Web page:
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Shining a Spotlight on Tariffs and Market Movements

You might have noticed a bit of market movement over the past week (!!). In case you were lounging on a beach and missed it, over the last several days, the S&P 500 plunged and rebounded, and plunged and rebounded, and is plunging, again, as I’m writing this. The net effect of all these gyrations over the past five business days is a 4.5% drop in the S&P 500.

This might seem unnerving but in the bigger picture, this is a pretty modest drop for a market that was up 17% so far this year. Some analysts were surprised it wasn’t worse given the sudden escalation in the trade conflict with China stemming from the recent announcement of a new, all-inclusive round of tariffs. If these new tariffs go into effect as planned on September 1, the United States will be imposing tariffs on every single product that we import from China.

This alarming fact warrants a quick refresher on how tariffs work and clarification regarding whether they are a tax on China, America, or both.

With tariffs, American consumers pay a higher price if the exporting company maintains the same pricing policies that it had in effect before the tariffs were levied. However, many exporters will lower the price they demand to offset the effectively higher price in the U.S. market, eating some of the tariff’s bite to remain competitive.

An alternative is that the foreign country might depreciate its currency, making its exports cheaper across the board which would also offset the impact of the tariff. This explains why China decided to stop defending the value of its currency almost immediately after the tariff announcement, causing the yuan to fall below seven to the dollar. The Administration cried foul and accused China of manipulating its currency; however, this charge would be hard to prove as the drop was most likely due to the movement of currency markets.

The result of the depreciation is that Chinese products will be instantly cheaper and more competitive around the world, regardless of the impact of U.S. tariffs, while Chinese buyers will have to pay more (in their currency) to buy American products. The Chinese buyers of American products are thus, indirectly, now paying a price for those tariffs.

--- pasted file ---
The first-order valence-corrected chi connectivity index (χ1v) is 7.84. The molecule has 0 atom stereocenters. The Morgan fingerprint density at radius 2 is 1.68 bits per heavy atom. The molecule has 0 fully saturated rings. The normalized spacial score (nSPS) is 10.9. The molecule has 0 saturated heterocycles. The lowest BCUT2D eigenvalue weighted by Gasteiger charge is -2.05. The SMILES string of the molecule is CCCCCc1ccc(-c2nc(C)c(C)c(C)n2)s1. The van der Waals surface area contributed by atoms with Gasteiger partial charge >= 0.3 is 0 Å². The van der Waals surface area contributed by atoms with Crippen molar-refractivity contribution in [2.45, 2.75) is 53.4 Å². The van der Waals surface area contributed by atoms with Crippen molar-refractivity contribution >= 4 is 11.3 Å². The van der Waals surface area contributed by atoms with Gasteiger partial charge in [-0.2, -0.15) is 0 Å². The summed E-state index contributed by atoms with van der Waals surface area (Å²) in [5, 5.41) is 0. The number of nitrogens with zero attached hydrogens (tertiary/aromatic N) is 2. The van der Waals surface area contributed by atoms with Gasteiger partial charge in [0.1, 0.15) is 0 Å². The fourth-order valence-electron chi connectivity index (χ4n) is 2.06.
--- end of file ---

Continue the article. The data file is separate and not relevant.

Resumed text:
So, to answer the question: Who’s paying for the tariffs—Chinese, Americans, or both? You now know the answer is both!

Does the market drop signal the end of the bull market? Nobody can say for sure, but it seems unlikely, given that the U.S. economy is still healthy and enjoying the effects of recent Fed stimulus (a drop in the Federal funds interest rate). Second quarter earnings on the S&P 500 (with 387 of the 500 companies reporting) stand at $42.13, which is comfortably ahead of the $40.70 forecast for the quarter. There doesn’t seem to be an apocalypse on the near horizon, though at any moment the long bull market could turn bearish for anywhere from a few quarters to a year or two.

History has shown that when stocks go on sale suddenly due to a startling of the investment herd, it’s an opportunity to buy rather than a good time to sell. Our client portfolios are built and monitored to achieve their goals, not to react to short-term market movements (regardless of their source). To be sure, the markets will have our attention but the political drama we’re seeing unfold in the markets does not warrant any investment drama on our part.

We’re happy to answer your questions about this or any other excitement in the market and to clarify its impact on your portfolio and the goals you hold dear.

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